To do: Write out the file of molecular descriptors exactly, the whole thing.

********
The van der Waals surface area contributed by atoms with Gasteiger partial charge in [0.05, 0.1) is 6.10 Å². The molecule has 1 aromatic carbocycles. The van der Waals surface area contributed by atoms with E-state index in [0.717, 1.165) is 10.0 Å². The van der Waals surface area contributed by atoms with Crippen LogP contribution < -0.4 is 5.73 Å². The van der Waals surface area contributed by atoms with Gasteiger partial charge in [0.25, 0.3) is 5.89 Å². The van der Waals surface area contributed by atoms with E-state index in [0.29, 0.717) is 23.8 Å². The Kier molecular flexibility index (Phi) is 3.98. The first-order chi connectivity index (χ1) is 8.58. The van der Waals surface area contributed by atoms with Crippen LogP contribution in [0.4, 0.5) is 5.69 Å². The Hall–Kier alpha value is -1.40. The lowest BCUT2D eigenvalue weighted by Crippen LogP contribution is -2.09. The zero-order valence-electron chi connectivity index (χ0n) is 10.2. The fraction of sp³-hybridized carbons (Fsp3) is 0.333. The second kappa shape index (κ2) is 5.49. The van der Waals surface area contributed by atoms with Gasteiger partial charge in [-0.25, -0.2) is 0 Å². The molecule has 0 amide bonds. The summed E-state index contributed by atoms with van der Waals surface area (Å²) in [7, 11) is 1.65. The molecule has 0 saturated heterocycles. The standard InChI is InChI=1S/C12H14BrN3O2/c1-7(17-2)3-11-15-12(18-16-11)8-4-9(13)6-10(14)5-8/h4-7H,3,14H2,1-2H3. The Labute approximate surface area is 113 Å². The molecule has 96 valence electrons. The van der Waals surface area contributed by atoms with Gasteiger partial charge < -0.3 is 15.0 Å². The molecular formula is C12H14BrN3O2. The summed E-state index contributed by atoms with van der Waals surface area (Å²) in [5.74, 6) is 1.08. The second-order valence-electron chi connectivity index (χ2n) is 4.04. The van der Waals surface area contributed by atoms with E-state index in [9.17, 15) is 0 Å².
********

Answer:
The van der Waals surface area contributed by atoms with Gasteiger partial charge in [0.05, 0.1) is 6.10 Å². The molecule has 1 aromatic carbocycles. The van der Waals surface area contributed by atoms with E-state index in [0.717, 1.165) is 10.0 Å². The van der Waals surface area contributed by atoms with Crippen LogP contribution < -0.4 is 5.73 Å². The van der Waals surface area contributed by atoms with Gasteiger partial charge in [0.25, 0.3) is 5.89 Å². The van der Waals surface area contributed by atoms with E-state index in [0.29, 0.717) is 23.8 Å². The Kier molecular flexibility index (Phi) is 3.98. The first-order chi connectivity index (χ1) is 8.58. The van der Waals surface area contributed by atoms with Crippen LogP contribution in [0.4, 0.5) is 5.69 Å². The Hall–Kier alpha value is -1.40. The lowest BCUT2D eigenvalue weighted by Crippen LogP contribution is -2.09. The zero-order valence-electron chi connectivity index (χ0n) is 10.2. The fraction of sp³-hybridized carbons (Fsp3) is 0.333. The second kappa shape index (κ2) is 5.49. The van der Waals surface area contributed by atoms with Gasteiger partial charge in [-0.25, -0.2) is 0 Å². The molecule has 0 amide bonds. The summed E-state index contributed by atoms with van der Waals surface area (Å²) in [7, 11) is 1.65. The molecule has 0 saturated heterocycles. The standard InChI is InChI=1S/C12H14BrN3O2/c1-7(17-2)3-11-15-12(18-16-11)8-4-9(13)6-10(14)5-8/h4-7H,3,14H2,1-2H3. The Labute approximate surface area is 113 Å². The molecule has 96 valence electrons. The van der Waals surface area contributed by atoms with Gasteiger partial charge < -0.3 is 15.0 Å². The molecular formula is C12H14BrN3O2. The summed E-state index contributed by atoms with van der Waals surface area (Å²) in [5.74, 6) is 1.08. The second-order valence-electron chi connectivity index (χ2n) is 4.04. The van der Waals surface area contributed by atoms with E-state index in [9.17, 15) is 0 Å².